- August 8th, 2011
- Derek Robertson
- Comments: 1 CommentTags: compas, Consolarium, David Shaffer, epistemic games, futur en seine, game based learning, games based learning, GBL
When we first began the Consolarium initiative way back in 2006 its main aim was to explore and share ways in which the use of computer games and game design could have a positive impact on teaching and learning and support Curriculum for Excellence in Scottish schools. Over the years this aim has remained the same and our reach across the country has been quite a success. Many of the ideas, approaches and methodologies we employed as well as many of the challenges that we faced in growing this practice became of interest to educational colleagues in England and further afield and this led to a number of invitations to speak at many conferences and other professional development settings. This wider recognition from colleagues outwith Scotland has played some part in affirming Learning and Teaching Scotland’s (now Education Scotland) ambitious and somewhat prescient decision to invest in and commit to such a venture back in 2006.
One of the invites that we were able to accept and honour recently was from the Digital City events (part of the Futur en Seine Festival) in Paris. As part of a three part seminar programme organized by Le Group Compas, Cap-Digital and Microsoft we were asked to deliver a keynote talk about our work in leading game based learning in Scotland and also about what we have seen in terms of impact on learning.
The session was to be shared with Professor David Shaffer from Wisconsin University. Prof. Shaffer is the author of How Computer Games Help Children Learn and he is the person behind the Epistemic Games website. It was a delight to share the session with such an eminent GBL leader and as it turned out although we shared the same belief that games can help children learn, how we should go about this was slightly different…
Our main thrust in relation to games in schools has been to use commercially available games (COTS) that have been built for entertainment and not for education. Our reasoning behind this is embedded in James Paul Gee’s take on Semiotic Domains and the fact that so many computer games present challenging, demanding, complex and culturally appealing contexts for learning that schools can undoubtedly employ to great effect. Some examples include using these games in schools:
We have also worked closely and carefully with our Local Authority Education partners and schools in Scotland to ensure that our endeavours are always wholly based in sound pedagogic principles that would fit in with the established practices and workings of a classroom to some degree but that would also begin to challenge established mindsets regarding the nature of technology in learning, valuing and exploiting what children value in their own cultural domains and how effective learners can be independent of adult intervention.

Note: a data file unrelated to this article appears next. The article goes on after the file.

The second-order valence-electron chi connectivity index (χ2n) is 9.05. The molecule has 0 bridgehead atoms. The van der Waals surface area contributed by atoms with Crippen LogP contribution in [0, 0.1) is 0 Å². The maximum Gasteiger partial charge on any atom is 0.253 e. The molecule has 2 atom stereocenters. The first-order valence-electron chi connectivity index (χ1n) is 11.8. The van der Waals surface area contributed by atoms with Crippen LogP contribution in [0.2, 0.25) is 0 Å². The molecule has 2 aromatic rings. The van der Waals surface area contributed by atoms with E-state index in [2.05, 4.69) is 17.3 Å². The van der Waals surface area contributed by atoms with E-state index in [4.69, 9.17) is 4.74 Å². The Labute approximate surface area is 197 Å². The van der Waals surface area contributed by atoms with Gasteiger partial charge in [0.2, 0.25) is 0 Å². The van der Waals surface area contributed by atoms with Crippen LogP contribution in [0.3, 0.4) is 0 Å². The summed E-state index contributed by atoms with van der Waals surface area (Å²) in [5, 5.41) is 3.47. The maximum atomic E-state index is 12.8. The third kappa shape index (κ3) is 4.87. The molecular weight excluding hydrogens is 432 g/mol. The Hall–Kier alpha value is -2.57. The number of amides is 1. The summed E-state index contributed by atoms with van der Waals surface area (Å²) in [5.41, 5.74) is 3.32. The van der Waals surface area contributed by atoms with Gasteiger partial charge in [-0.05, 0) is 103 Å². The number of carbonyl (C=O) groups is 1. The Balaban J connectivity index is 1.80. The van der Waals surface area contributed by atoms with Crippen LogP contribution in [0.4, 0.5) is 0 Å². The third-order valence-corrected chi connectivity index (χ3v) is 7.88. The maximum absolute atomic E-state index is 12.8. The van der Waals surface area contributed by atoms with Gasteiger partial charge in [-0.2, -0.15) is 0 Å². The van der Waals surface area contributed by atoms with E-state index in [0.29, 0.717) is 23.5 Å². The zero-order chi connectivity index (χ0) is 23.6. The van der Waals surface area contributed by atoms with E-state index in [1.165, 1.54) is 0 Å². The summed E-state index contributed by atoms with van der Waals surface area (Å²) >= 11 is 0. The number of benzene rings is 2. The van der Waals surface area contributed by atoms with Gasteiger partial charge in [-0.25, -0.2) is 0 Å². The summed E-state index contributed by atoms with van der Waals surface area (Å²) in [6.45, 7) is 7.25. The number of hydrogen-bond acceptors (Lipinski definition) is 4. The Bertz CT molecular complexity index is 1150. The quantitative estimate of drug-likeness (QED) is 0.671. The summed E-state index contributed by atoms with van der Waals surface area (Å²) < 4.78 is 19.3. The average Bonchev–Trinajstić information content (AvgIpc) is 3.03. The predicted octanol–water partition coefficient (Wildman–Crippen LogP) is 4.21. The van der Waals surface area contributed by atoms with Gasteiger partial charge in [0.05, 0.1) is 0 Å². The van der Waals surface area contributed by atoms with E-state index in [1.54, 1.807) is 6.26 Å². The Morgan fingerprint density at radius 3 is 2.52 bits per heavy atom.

Prof. Shaffer’s work with Epistemic Games focuses more on making bespoke games that would enable players to be professional people. This definition of Epistemic Games is offered on his website:
Epistemic games are computer games that can help players learn to think like engineers, urban planners, journalists, lawyers, and other innovative professionals, giving them the tools they need for a changing world.
In epistemic games, players see what it is like to live in the world of adults. They learn ways of thinking that matter in the digital age, and have a chance to imagine the kind of person they might someday become.
In essence Epistemic games such as Nephrotex, Urban Science, Digital Zoo and Sodaconstructor are designed in such a way that to play successfully the player has to situate themselves within the real life context of the job of being an engineer, urban planner or animator thus learning about AND applying the skills directly related to these positions.
Prof. Shaffer established a thread through his presentation that questioned the effectiveness of schooling in respect of learning being detached from the context of application of newly found and developing skills, knowledge and understanding. School needed to change to help learners reach their full potential and the application of Epistemic Games should be central to that change.
The discussion session at the end of our presentations was particularly lively with an emphasis on some of what we had touched on in relation to metacognition, development of self-esteem and enhanced attitudes to being a learner and learning. Professor Daniel Andler from the University of Paris-Sorbonne was tasked with summing up the seminar session. As part of this summing up Professor Andler chose to focus on the different approaches that Prof. Shaffer and his team have taken. He compared us to the Mensheviks and the Bolsheviks with the Consolarium being observed to be the more moderate of the two in relation to trying to effect change from within established structures and attitudes but with Dr Shaffer looking for educational revolution on a much quicker scale!
Yet again it was a great delight to be able to share the vision and the innovative practice coming from of Scottish schools with colleagues in another country. We look forward to hearing how people such as Julien Llanas and other interested parties that we met in Paris make progress in the domain of game based learning In French schools as well as learning more about the work of the team at Epistemic Games.